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MIT student blogger Abby H. '20

Distance and Displacement by Abby H. '20

"how are you swamped if it's only been a month?"


Let’s review a concept taught in the lowest levels of classical physics.

You have an object and you move it. The length of the path you move it along is called the distance travelled. The difference between the intitial position of the object and its final position is called the displacement. One of the cool things about reality is that distance travelled and displacement are not always equivalent amounts. Sure, if you slide a book across a table, its displacement is equal to the distance it travels. But what if you throw a ball up into the air and catch it at the same place you released it? The ball travelled twice the length of its maximum height (minus its initial height, the distance from the ground to your hand when you released it), but its displacement is zero. Or, if we go back to the book example, what if I were to pick up that book and throw it against a wall, kick it into the ceiling, and fling it across the room several times before gently returning it to its original position on the table? Once again, that book travelled quite the distance, but its overall displacement? Zero.

Lately I’ve felt a lot like that latter book.

The walk from my dorm to anywhere with food or classes is generally about 15-20 minutes. Every day, at least one hour out of the many that I am awake is spent going back and forth from the building in which I sleep at night. And I don’t get much out of it. One hour spent and very little to show for it– I always end up back where I started. (Maybe bike/skateboard/penny board/scooter/Heelys people can’t relate.) Zero displacement, measurable distance travelled.

I’ve done a few psets so far. It always seems like there’s at least one problem, usually in a little low-stakes class called 8.01 (Joonho and others should catch the sarcasm here), where I spend an embarrassing amount of time manipulating equations and substituting variables to find with a useless result. The shudder of despair that comes from realizing that yes, in fact, t does equal t, but that is not answering the question, is a feeling that I know all too well. Investing my preciousinto these problems only to find a nonresult is heartbreaking, to put it mildly. I’ve worked around equations in loops that bring me back to where I started. Zero displacement.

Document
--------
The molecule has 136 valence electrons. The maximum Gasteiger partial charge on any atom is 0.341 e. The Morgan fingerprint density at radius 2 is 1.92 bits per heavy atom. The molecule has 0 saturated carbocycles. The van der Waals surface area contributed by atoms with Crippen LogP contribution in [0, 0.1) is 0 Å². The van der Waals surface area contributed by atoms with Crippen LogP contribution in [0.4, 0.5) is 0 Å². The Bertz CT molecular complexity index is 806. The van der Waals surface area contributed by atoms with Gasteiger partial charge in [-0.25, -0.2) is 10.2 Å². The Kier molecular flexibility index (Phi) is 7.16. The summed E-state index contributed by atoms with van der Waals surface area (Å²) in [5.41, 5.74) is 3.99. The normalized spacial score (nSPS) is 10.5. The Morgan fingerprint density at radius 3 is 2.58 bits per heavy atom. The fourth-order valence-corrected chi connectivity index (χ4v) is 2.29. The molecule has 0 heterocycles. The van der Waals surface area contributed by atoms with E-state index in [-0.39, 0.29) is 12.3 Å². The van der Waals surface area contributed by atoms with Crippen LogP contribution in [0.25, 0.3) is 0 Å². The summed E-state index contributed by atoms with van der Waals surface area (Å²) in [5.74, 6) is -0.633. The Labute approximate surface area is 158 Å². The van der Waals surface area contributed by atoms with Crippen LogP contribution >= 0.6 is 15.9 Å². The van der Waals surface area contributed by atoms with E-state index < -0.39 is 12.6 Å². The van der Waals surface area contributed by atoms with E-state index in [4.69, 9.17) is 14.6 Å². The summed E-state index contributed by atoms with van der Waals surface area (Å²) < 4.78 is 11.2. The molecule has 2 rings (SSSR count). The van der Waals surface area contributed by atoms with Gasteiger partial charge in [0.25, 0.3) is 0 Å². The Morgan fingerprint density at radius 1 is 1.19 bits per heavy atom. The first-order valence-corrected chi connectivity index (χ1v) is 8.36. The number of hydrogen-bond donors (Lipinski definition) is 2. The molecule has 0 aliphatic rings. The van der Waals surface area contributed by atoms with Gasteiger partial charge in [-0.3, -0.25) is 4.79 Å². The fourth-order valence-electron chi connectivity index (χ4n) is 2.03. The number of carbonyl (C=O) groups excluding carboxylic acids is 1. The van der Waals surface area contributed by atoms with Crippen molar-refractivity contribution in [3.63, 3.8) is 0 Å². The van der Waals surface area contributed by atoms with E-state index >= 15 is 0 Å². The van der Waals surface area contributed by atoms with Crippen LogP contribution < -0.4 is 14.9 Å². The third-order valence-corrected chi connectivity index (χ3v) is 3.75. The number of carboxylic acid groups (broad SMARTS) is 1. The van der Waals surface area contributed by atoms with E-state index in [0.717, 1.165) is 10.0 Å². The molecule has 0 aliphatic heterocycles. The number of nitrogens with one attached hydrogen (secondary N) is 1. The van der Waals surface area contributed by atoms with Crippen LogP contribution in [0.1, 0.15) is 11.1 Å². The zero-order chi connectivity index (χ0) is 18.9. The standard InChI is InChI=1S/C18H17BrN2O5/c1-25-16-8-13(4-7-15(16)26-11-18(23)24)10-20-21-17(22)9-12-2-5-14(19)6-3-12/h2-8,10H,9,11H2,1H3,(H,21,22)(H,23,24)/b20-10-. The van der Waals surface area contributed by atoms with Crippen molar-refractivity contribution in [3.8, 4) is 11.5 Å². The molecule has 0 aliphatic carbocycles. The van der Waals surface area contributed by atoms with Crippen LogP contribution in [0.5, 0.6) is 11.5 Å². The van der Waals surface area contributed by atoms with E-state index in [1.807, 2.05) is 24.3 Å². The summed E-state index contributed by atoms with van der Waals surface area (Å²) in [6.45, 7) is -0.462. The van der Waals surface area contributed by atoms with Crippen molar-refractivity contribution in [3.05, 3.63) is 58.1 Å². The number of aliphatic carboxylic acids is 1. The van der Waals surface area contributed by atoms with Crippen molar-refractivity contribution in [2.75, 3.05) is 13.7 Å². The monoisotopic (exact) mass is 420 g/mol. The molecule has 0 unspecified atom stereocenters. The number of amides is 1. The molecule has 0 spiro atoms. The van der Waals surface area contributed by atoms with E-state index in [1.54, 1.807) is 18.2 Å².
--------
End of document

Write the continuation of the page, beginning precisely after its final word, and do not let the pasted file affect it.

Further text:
Picture a member of the class of 2020 walking around campus on a typical Saturday afternoon. Maybe she’s named something like “Abby H.” and she’s inclined to underestimate the variability in heights of steps and curbs. She trips while walking up some stairs and takes what may be a world record for the longest five-foot fall in human history, landing on her left palm and her cell phone, which heroically protects her right palm from the cruel concrete. On Sunday, she goes to get her phone screen fixed, leaving a trail of tiny glass shards behind her. Monday morning, she wakes up at 9:51 A.M., a situation you might try to avoid if you have a CC.5111* pset due at 10 A.M. During her brisk walk to the opposite side of campus, her right hand ejects the newly-repaired phone. Now the screen once more resembles reticulate venation in an oak leaf. She’s back where she started and took a long route to get there– but still, zero displacement.